Iowa’s female wrestlers, as formidable as their male counterparts on the mat and just as serious about ensuring the future of this ancient sport. You might have seen one of them on ESPN, and another on the podium at the prestigious Iowa State High School Tournament, but how well do you know the young ladies that represent Iowa and the United States in wrestling competition?
They are farmer’s daughters, big and little sisters, urban artists, and role models. They are regular Iowa girls striving to be champions like their fathers, brothers, and uncles. That second grader you see at tournaments may already be a National Champion; that Junior athlete could have earned a spot in the US Women’s Wrestling National Freestyle Development Program.
Women’s wrestling is part of United World Wrestling and USA Wrestling’s future. They represent the inclusive, engaging, necessary change to wrestling that won back a temporary spot in the 2020 and 2024 Olympic Games. The country is making strides but how does Iowa stand up?
Here are the details.
Waldorf college started their women’s program in 2010. That may account for some of the all ages USA wrestling membership increase between 2008 and 2013. Currently there are 25 women’s college freestyle programs with an additional 16 expected to be added in the next two seasons.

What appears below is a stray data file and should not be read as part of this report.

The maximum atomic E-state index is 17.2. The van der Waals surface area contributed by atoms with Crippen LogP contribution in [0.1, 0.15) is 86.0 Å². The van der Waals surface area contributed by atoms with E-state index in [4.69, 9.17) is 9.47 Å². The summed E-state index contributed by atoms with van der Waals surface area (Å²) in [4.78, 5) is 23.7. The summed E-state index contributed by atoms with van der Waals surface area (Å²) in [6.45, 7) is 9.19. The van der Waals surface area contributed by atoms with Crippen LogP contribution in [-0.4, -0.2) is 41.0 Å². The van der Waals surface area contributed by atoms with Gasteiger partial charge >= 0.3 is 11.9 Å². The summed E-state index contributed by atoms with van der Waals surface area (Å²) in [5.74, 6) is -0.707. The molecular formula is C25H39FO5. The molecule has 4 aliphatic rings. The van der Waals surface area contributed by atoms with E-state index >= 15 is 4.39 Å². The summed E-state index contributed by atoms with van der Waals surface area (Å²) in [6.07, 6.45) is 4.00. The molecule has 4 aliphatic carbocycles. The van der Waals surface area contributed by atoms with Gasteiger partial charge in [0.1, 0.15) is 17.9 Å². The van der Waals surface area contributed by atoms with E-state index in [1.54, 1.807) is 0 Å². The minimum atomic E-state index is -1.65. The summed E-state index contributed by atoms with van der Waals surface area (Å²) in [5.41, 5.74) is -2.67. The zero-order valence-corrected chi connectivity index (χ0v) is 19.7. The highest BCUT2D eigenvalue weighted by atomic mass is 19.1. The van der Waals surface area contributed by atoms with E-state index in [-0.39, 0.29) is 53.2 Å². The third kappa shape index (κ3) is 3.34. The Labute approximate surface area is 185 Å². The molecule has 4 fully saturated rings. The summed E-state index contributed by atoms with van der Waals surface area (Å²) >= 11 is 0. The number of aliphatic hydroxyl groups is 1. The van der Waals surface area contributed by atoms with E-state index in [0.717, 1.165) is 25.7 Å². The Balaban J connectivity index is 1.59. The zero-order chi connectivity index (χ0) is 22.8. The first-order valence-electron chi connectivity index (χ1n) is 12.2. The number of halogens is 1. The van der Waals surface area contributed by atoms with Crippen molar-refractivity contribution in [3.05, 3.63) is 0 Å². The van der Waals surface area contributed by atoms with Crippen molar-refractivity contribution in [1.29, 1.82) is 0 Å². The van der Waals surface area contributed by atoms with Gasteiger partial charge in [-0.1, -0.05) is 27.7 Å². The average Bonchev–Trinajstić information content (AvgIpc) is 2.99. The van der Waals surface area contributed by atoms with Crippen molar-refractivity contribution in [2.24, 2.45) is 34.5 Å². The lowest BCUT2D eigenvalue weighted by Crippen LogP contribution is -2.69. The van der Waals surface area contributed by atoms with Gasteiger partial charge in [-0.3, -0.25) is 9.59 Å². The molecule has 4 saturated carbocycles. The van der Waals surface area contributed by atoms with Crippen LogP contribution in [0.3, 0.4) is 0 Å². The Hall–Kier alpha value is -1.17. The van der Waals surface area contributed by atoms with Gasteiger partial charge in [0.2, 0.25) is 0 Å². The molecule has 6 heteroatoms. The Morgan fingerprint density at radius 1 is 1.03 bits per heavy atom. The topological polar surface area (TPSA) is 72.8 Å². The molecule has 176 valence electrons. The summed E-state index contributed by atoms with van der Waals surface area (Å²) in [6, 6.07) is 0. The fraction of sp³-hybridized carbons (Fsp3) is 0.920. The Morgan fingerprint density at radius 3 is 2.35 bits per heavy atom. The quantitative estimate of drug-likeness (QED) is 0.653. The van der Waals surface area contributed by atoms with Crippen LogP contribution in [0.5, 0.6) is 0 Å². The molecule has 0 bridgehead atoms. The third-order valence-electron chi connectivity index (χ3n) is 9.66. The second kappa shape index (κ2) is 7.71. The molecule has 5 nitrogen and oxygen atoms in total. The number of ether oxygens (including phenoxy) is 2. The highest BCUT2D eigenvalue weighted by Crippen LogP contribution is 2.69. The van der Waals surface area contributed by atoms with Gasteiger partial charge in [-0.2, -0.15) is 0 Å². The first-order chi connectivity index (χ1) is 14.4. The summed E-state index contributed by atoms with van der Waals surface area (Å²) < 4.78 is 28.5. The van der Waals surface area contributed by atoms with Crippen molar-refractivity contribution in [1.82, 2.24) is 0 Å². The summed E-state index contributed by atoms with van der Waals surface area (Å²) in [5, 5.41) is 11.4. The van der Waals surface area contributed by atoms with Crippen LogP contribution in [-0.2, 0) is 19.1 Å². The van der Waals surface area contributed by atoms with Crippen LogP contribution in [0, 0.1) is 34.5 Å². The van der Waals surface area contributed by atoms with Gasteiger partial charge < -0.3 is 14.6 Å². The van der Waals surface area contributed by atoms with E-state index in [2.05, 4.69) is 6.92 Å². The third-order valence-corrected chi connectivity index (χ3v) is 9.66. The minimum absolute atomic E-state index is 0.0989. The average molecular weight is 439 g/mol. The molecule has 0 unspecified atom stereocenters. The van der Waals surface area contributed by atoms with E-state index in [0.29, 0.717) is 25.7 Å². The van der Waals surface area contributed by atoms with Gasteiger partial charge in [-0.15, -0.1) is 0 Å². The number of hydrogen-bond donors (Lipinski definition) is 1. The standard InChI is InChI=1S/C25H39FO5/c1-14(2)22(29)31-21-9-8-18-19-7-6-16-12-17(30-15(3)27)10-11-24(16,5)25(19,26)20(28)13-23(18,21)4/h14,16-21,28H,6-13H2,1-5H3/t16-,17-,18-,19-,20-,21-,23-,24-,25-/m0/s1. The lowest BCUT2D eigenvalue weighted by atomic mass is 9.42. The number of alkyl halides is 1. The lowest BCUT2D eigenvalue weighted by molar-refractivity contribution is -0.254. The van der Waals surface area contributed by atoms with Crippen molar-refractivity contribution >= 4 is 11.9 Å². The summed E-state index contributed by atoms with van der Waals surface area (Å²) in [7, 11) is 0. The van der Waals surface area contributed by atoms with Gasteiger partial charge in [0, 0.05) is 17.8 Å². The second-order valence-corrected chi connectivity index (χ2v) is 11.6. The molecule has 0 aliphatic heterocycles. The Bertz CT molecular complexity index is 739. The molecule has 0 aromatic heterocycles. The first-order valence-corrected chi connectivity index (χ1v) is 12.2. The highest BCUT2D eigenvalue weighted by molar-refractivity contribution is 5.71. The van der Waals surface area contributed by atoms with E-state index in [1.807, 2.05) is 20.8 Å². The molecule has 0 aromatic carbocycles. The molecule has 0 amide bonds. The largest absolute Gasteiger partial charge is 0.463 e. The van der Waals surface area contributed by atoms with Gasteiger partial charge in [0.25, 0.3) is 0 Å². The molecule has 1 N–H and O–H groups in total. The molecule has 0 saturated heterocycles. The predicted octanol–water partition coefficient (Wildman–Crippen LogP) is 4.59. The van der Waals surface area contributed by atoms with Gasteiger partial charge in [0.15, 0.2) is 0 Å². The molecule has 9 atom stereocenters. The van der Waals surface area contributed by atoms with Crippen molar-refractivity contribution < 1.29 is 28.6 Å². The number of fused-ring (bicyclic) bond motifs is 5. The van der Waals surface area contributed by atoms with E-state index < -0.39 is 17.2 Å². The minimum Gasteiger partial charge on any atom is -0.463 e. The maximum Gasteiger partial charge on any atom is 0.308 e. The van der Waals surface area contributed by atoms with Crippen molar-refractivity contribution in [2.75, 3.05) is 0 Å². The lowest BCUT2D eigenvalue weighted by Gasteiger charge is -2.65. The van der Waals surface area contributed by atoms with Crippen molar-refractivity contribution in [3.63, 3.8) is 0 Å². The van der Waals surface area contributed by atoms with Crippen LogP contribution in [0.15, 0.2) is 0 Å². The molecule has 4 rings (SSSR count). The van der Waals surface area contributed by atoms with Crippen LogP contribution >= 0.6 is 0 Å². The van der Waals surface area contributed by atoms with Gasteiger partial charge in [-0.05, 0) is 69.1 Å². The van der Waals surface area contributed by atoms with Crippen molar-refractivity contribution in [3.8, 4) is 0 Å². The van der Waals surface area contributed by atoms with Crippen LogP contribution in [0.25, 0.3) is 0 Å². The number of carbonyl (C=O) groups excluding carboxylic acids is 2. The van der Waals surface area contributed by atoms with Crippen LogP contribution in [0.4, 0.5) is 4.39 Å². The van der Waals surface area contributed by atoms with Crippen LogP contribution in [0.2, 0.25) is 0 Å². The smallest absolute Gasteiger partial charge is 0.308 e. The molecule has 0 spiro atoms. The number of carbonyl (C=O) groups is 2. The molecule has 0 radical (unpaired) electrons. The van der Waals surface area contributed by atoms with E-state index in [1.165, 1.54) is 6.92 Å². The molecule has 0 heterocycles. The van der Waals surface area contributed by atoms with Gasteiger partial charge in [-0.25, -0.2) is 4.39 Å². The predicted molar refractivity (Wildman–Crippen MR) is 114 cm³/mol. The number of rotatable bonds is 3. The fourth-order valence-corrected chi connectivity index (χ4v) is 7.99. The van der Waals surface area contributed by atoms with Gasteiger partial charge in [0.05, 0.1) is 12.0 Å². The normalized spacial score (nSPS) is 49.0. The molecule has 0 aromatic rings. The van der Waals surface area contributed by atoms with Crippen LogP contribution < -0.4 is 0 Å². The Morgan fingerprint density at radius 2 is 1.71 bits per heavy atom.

It is tough to find true hard numbers out there so take this next number with a grain of salt. Believe it or not there were nearly 9,000 high school girls that competed in school sponsored wrestling events in 2013; Iowa had only 36 female high school wrestlers. 36!!!
* Note that the National Wrestling Coaches Association reports participation, meet records, names of athletes and their schools. Grades 9-12 NWCA girls participation for 2012-2013 in Iowa is only 36. The data reported in the graph above is from the National Federation of State High School Associations (NFHS), generated from “annual school reports” and includes an additional 30 unverifiable athletes. It is presumed this may happen due to some combined school districts having multiple schools report the same athlete.
As the 2014/2015 season approaches, Iowa/USA wrestling is looking to increase competitive opportunities in the state, offer our youth teams more national exposure, and build on the recent success of our smallest membership category, the girls/women’s division. The loyal wrestling fan base and talented coaching staff across the state have an opportunity this year too. Please let this new season be the time that you focus on the future of wrestling, embrace change and help grow wrestling. It is time for Iowa to step up and start hosting more female tournaments. These women deserve their spot in this sport too.
Since 2011, every Iowa female wrestler to earn All-American status during her senior year of high school has gone on to wrestle on scholarship in college. Parents there is your motivation to let your little girl try the great sport of wrestling.